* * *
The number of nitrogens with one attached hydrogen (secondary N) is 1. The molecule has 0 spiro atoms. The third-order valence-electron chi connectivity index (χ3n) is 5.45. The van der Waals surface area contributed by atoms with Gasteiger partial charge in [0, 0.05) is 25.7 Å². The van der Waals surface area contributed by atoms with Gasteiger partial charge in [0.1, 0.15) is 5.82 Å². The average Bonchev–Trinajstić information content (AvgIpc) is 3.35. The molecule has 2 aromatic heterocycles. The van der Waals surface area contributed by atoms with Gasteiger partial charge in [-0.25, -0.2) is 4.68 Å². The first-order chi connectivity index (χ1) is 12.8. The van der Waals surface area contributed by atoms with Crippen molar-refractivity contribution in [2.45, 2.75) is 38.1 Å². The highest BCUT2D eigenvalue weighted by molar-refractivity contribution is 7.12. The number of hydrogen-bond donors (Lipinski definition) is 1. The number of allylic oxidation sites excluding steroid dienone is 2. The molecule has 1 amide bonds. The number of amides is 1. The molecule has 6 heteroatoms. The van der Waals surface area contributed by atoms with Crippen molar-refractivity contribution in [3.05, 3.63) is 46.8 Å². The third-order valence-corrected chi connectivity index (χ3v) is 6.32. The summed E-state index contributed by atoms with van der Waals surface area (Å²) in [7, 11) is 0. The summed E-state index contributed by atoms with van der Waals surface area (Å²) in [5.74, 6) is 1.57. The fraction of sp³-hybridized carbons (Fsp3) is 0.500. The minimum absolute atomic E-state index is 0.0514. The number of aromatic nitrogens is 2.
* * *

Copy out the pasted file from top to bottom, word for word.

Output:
The number of nitrogens with one attached hydrogen (secondary N) is 1. The molecule has 0 spiro atoms. The third-order valence-electron chi connectivity index (χ3n) is 5.45. The van der Waals surface area contributed by atoms with Gasteiger partial charge in [0, 0.05) is 25.7 Å². The van der Waals surface area contributed by atoms with Gasteiger partial charge in [0.1, 0.15) is 5.82 Å². The average Bonchev–Trinajstić information content (AvgIpc) is 3.35. The molecule has 2 aromatic heterocycles. The van der Waals surface area contributed by atoms with Gasteiger partial charge in [-0.25, -0.2) is 4.68 Å². The first-order chi connectivity index (χ1) is 12.8. The van der Waals surface area contributed by atoms with Crippen molar-refractivity contribution in [2.45, 2.75) is 38.1 Å². The highest BCUT2D eigenvalue weighted by molar-refractivity contribution is 7.12. The number of hydrogen-bond donors (Lipinski definition) is 1. The number of allylic oxidation sites excluding steroid dienone is 2. The molecule has 1 amide bonds. The number of amides is 1. The molecule has 6 heteroatoms. The van der Waals surface area contributed by atoms with Crippen molar-refractivity contribution in [3.05, 3.63) is 46.8 Å². The third-order valence-corrected chi connectivity index (χ3v) is 6.32. The summed E-state index contributed by atoms with van der Waals surface area (Å²) in [7, 11) is 0. The summed E-state index contributed by atoms with van der Waals surface area (Å²) in [5.74, 6) is 1.57. The fraction of sp³-hybridized carbons (Fsp3) is 0.500. The minimum absolute atomic E-state index is 0.0514. The number of aromatic nitrogens is 2.